Eleven months after founding the Hawaii NoniPower Cooperative we experienced our first bump in the road—some paper shuffling bureaucrat on Oahu seized our brand-new encapsulating machine. Without so much as an email or a phone call, a government “psychic” or “remote viewer” perceived that we would be using the encapsulating machine for illegal purposes and seized it. We, they implied, but never came right out and said it, “were drug dealers.” Evidence, they had none. But who needs evidence when you have at your command six powerful little words, “your paperwork is not in order.” Oh, how we tired of hearing those six words, especially since they never came with instructions on how to get our paperwork in order.
Now, in the interest of full disclosure, a customs officer did fly over—unannounced—to pay us a visit. Hoping (we surmised) to catch us perpetrating an illegal act. The remote viewer, after all, had sensed our involvement in something underhanded. But, alas, the officer arrived only to find the doors to the factory chained and locked.
No one answered his Sheldon Cooper-like knocking on the large metal factory door.
Knock knock knock, “U.S. Customs,” knock knock knock, “U.S. Customs,” knock knock knock, “U.S. Customs.” … silence … Unaware that a customs officer would be dropping by, we had locked up and gone to lunch. How criminal of us.
Many government officials, after having their repeated knocking on doors go unanswered—and without a battering ram in their budget—wish they had a PD-100 Black Hornet 2.
A drone so small it fits in your hand and can “take a peek” inside most buildings. We imagine our visiting customs officer was wishing he had a drone as he stood there staring at the factory doors, realizing that he had just flown two hundred miles for nothing.
Don’t misunderstand us, in no way do we support big brother using drones to spy on us, nor do we feel sorry for the customs officer’s wasted time, but we can’t help but wonder if our encapsulating machine would be humming away right now filling orders instead of sitting in a warehouse somewhere—like debris from Roswell—had the customs officer been able to “take a peek” inside our factory without us there to let him in.
A locked-up factory, a vivid imagination, and a bureaucrat with more authority than common sense led to the seizure of our encapsulating machine. Adding the Hawaii NoniPower Cooperative to the ever-growing list of small businesses unjustly harmed by government regulators. Small companies, after all, are the low hanging fruit in the government regulation game. Companies our size can’t afford to challenge a regulator’s actions in court. Seize equipment purchased by Amazon or Apple, on the other hand, and not only will the action be challenged, but it will also drag on for years in courts. Even customs officers don’t want to spend their 9 to 5 in court. It’s so much easier to “regulate” the little guys and wear them down in red-tape and double talk.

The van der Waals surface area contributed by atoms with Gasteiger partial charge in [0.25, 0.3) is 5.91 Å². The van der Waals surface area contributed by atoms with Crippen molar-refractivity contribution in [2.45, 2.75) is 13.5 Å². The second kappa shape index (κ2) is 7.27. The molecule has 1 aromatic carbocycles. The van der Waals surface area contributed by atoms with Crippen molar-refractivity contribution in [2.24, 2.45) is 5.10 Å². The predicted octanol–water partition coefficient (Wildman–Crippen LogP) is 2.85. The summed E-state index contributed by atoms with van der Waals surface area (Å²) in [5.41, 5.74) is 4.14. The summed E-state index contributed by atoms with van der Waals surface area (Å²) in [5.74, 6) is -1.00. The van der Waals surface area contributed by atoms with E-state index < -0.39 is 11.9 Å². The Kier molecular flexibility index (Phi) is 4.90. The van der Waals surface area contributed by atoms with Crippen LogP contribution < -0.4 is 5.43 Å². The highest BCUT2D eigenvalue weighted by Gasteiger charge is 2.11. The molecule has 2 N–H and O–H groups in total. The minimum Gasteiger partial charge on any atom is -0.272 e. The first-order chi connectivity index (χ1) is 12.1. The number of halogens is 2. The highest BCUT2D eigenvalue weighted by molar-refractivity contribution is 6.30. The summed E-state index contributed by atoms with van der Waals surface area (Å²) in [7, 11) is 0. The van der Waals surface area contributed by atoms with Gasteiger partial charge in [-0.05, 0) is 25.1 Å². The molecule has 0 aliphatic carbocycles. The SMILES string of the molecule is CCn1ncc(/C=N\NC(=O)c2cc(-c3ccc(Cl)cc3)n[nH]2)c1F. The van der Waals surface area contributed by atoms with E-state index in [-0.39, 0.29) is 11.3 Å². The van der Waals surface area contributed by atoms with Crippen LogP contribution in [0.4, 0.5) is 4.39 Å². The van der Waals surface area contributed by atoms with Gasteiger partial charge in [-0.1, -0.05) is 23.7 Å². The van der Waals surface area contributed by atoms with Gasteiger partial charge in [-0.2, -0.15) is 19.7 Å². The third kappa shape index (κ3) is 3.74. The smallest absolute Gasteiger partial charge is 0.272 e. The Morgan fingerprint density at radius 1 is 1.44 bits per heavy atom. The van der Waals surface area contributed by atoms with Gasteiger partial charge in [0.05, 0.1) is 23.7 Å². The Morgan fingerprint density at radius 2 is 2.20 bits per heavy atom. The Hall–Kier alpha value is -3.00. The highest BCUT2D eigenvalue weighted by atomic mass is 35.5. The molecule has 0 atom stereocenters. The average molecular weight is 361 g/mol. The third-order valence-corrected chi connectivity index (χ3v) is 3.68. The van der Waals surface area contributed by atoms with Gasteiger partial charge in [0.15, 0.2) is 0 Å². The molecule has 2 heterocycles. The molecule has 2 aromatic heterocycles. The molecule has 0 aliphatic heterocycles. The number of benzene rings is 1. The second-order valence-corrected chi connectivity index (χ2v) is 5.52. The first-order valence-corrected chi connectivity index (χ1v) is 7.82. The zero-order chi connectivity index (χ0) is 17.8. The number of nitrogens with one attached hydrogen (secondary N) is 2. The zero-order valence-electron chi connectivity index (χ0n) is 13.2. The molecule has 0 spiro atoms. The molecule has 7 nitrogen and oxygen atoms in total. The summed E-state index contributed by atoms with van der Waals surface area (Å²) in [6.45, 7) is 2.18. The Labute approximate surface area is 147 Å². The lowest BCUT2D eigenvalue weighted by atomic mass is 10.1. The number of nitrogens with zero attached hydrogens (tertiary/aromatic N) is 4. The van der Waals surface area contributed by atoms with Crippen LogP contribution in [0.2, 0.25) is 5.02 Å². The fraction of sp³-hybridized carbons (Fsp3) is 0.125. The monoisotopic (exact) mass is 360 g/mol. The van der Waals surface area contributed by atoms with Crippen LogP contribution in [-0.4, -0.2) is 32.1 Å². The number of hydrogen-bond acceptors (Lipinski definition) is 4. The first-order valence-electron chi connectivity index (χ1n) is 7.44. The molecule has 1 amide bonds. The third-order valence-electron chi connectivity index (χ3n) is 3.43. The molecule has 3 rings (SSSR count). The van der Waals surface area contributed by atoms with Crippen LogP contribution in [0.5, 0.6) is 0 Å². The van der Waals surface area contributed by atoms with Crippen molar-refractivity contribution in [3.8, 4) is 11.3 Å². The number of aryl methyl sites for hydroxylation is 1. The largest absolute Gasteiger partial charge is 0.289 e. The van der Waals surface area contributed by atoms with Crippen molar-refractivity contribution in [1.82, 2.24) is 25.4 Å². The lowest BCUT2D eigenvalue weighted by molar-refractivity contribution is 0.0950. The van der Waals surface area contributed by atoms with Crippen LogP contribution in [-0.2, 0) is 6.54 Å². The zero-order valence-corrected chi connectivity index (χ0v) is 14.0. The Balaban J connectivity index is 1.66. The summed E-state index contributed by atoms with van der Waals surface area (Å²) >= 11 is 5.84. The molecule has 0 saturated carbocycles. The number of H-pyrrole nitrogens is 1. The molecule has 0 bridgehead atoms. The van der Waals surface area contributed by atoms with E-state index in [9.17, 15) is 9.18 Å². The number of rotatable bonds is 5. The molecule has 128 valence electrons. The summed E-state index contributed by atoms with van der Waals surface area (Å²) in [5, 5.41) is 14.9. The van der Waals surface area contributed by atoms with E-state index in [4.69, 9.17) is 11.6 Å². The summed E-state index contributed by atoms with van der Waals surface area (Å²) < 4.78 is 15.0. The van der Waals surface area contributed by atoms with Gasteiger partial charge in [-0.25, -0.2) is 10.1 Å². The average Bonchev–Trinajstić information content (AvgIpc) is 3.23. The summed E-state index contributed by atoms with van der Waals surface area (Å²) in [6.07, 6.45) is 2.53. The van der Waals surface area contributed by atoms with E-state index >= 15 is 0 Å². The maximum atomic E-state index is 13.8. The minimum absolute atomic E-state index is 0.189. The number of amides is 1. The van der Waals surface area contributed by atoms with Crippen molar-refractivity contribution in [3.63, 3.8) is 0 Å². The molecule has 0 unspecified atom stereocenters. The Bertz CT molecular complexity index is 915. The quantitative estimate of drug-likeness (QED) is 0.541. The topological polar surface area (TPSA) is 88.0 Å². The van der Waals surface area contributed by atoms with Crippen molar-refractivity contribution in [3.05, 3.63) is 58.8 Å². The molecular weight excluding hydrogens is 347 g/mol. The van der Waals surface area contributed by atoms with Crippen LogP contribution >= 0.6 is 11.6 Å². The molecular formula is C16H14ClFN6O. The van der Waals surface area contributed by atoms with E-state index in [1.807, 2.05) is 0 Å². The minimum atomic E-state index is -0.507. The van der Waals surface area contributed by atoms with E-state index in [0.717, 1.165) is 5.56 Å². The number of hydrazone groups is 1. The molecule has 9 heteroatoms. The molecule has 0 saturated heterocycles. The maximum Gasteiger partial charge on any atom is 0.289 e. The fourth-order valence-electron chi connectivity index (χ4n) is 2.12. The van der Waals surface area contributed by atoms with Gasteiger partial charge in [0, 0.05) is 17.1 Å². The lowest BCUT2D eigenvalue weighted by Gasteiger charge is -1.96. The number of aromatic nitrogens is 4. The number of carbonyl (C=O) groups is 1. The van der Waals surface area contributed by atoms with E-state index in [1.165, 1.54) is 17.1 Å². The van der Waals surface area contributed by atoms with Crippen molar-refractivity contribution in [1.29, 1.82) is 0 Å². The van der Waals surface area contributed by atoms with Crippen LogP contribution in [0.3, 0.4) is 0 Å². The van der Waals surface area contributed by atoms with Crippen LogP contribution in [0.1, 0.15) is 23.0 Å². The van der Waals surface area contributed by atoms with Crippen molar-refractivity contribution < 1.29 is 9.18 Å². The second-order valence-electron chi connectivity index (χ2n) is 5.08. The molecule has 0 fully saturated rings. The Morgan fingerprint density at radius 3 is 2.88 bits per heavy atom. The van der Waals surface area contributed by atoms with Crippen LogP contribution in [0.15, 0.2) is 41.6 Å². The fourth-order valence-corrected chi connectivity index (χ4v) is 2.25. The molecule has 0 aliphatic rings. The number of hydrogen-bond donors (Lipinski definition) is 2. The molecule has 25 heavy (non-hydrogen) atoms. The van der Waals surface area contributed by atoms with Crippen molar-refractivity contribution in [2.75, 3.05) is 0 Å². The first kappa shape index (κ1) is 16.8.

Our case was explained in government-speak that is beyond the grasp of mere mortals, it’s so convoluted it would baffle the likes of Einstein and Hawking.
You see, even though the encapsulating machine is somewhere in Honolulu, it isn’t considered to “officially be in the United States.” How can the encapsulating machine physically be somewhere but not be there? Could it be that Customs is in possession of a black ops antigravity device? Something that keeps the encapsulating machine hovering, so it never touches the ground? Is there a distance above the ground at which nation-state boundaries disappear? Who knows? All we know is that the encapsulating machine is not in our factory and probably never will be and that the machine’s status of not “officially” being in the U.S. is worthy of inclusion in Ripley’s Believe It or Not!
With our encapsulating machine in limbo, we had no choice but to get out of the “capsule business” (thank you U.S. Customs) and focus instead on selling our product in bulk to other businesses.
It took months and all of our resources but, eventually, we secured several bulk orders. Large orders. How large? 580,000 pounds of noni large. We had survived the loss of the encapsulating machine and were moving forward. The future was looking bright again, right up until we hit our second bump in the road—Madame Pele.
If tornados race across the land like cheetah and hurricanes come through like a herd of stampeding elephants, Madame Pele—for the most part—advanced across lower Puna like a bale of tortoises, often taking hours to advance a mere one hundred yards. Starting and stopping on an unpublished schedule, making it impossible to predict where the lava would head next or how quickly it would get there.
In early May, the noni farmers were telling us that their farms were “OK” and not in Pele’s path. “The lava is miles from our farms.” Come mid-May they were still saying, “There is more than enough noni ripening to meet your needs.” Their words were comforting. The noni trees were still standing. They should be able to harvest soon, and then we could fill all of our orders. But as May turned to June, the farmers called and said, “Access to our noni trees has been cut off by lava.” We searched for alternate routes to gain access to the noni, there had to be another way in. There wasn’t.